City calls for local forces to make tackling fraud a priority


The City of London Corporation’s Police Authority Board has called on local UK police forces to step up their efforts in tackling fraud.

In its response to the Home Office’s Strategic Policing Requirement Review consultation, the City of London Police Authority Board says that around 4.5% of cases reported through Action Fraud reach a judicial outcome.  

It calls for a new drive to boost local policing capacity and ensure consistency of approach to combatting fraud across the country to improve outcomes.

It told the review that fraud is rarely mentioned in local Police and Crime Commissioners Police and Crime Plans, and there is no existing mechanism for local forces to appropriately consider fraud in line with the concern from the public and business in their constituencies. 

The City of London Corporation’s Police Authority Board is responsible for making sure that the City of London Police runs an effective service by holding the Commissioner to account and setting policing priorities for its role in protecting the Square Mile and as National Policing Lead for Fraud. 

City of London Police is the national leading police force for tackling fraud, which it does in collaboration with the Home Office, law enforcement agencies, the private sector and the other 43 Home Office forces. 

It oversees Action Fraud, the UK’s national reporting centre for fraud and cybercrime, which records fraud reports, before sending them to the National Fraud Intelligence Bureau.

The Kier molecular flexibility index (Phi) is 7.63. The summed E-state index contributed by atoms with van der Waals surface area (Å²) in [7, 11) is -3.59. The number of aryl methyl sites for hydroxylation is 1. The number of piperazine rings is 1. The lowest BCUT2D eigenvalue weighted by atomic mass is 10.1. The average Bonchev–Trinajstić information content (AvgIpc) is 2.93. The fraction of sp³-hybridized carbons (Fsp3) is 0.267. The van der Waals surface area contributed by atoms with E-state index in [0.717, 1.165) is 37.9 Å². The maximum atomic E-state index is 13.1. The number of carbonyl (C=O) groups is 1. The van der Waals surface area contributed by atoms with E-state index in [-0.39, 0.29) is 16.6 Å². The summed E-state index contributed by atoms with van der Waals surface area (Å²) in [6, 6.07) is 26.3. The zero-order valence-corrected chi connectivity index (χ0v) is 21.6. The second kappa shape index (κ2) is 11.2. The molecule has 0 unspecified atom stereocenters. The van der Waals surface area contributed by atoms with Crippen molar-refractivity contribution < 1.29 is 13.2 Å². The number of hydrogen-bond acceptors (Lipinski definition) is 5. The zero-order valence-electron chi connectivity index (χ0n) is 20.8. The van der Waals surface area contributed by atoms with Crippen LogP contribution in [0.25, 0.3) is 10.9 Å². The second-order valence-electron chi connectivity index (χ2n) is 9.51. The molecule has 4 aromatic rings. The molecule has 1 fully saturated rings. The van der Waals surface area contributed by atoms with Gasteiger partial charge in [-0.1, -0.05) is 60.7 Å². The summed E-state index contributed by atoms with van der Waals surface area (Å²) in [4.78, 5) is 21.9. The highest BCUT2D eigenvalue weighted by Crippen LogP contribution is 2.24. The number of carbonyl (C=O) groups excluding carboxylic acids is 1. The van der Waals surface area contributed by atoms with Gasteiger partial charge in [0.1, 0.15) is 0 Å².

The Bureau then collates and analyses these cases and decides which ones are referred to local police forces and other law enforcement agencies for investigation. 

James Thomson, Chairman of the Corporation’s Police Authority Board, said: “Fraud is the single biggest crime type in the UK. It affects millions of citizens, weakens our economy and seriously jeopardises our reputation internationally as a safe place to do business. 

“While there is more that can and is being done centrally, tackling the volume of fraud currently perpetrated in the UK will need local forces to step up their efforts.

“While fraud is a national threat to our economy this can sometimes be interpreted as meaning that it has to be tackled nationally.

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“But while there will always be a need for a central and regional capability to record, and address and co-ordinate complex cases, further investment is required, including at local force level, to investigate fraud. 

“Currently the local resource commitment to tackling fraud is woefully short of what is required. 

“We are calling on the Government to give fraud the greater prominence and representation it deserves in its plans, and to reflect the scale of the threat to victims, businesses and the UK economy. 

“The Home Office should use this opportunity to signal its support of the role local forces have in playing their part in the wider efforts focused on this crime.”

 The Government’s Strategic Policing Requirement Review examines how crime, fear of crime and other threats to public safety are changing and will assess the ability of UK police forces to respond. 

It aims to set a long-term strategic direction for the UK police services so that they are better able to tackle crime in an age where it is being transformed by new technology and wider social change. 

The review will set out substantial recommendations for a modern police service capable of meeting the challenges of the 21st century. 

Fraud is the fastest growing area of crime in the UK and the City of London Police receives 800,000 reports of fraud a year. Fraud accounts for one third of all crime, but only receives a fraction – just under 2% – of police resources to tackling it.

Fraud is an under-reported crime, and reported fraud losses were at approximately £2.3bn in the last financial year, affecting around a million people.

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